This presentation focuses on a unique coincidence in Argentine fin de siglo (1890-1910): sisters who 1) simultaneously kept a diary for an extended period of time, 2) actually shared, read, and commented on reading each other’s diaries, and 3) though under quite different circumstances, published these diaries subsequently. I read the diary as an interface through which textual form influences understandings of self and other in the early years of the 20th century, arguing that it is, in this sense, a technology of self-making. This talk explores not simply what the diarist does, but what discourses, what possible modes of feeling and thinking are revealed through the process of writing and reading the diary. In particular the sister serves as critical nucleus for understanding relational subjectivity, sibling rivalry, and the queer potentials of lateral kinship. Examining both original manuscript notebooks and later published versions, I show how writing and reading the diary plays a crucial role in shaping each sister’s ideological positions regarding courtship, marriage, and sisterhood, and from this exploration I argue that the cultural anxiety over the division of public and private space, and in particular women’s labor, led each sister to stake a claim of individuality that emerges through the process of imagining herself as different, but potentially the same as, her sister.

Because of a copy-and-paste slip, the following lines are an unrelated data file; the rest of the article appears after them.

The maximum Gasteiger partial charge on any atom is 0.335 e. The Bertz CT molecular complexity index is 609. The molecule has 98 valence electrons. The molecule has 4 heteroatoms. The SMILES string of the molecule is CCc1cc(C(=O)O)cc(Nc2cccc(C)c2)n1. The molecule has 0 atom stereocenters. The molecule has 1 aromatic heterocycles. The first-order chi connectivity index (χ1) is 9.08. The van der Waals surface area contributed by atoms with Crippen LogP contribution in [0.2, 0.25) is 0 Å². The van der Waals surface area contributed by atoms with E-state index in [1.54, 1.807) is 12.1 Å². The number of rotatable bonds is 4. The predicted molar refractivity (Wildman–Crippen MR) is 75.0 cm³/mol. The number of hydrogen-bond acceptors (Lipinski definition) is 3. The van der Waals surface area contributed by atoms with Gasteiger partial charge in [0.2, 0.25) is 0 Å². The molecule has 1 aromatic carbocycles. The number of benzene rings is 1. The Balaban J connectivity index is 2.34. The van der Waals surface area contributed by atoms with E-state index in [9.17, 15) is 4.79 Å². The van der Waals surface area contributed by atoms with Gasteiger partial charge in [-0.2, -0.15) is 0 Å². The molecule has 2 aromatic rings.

Joseph M. Pierce is Assistant Professor in the Department of Hispanic Languages and Literature at Stony Brook University. His research focuses on discourses of kinship, gender, and sexuality in Latin America and on the intersection of Latin American and North American approaches to citizenship and belonging. He is currently drafting a book manuscript entitled Queer Kinship in the Argentine fin de siglo: La familia Bunge, and is co-editor with Fernando Blanco and Mario Pecheny of Derechos Sexuales en el Sur: Políticas del amor y escrituras disidentes (Forthcoming, Cuarto Propio).
Light refreshments will be served.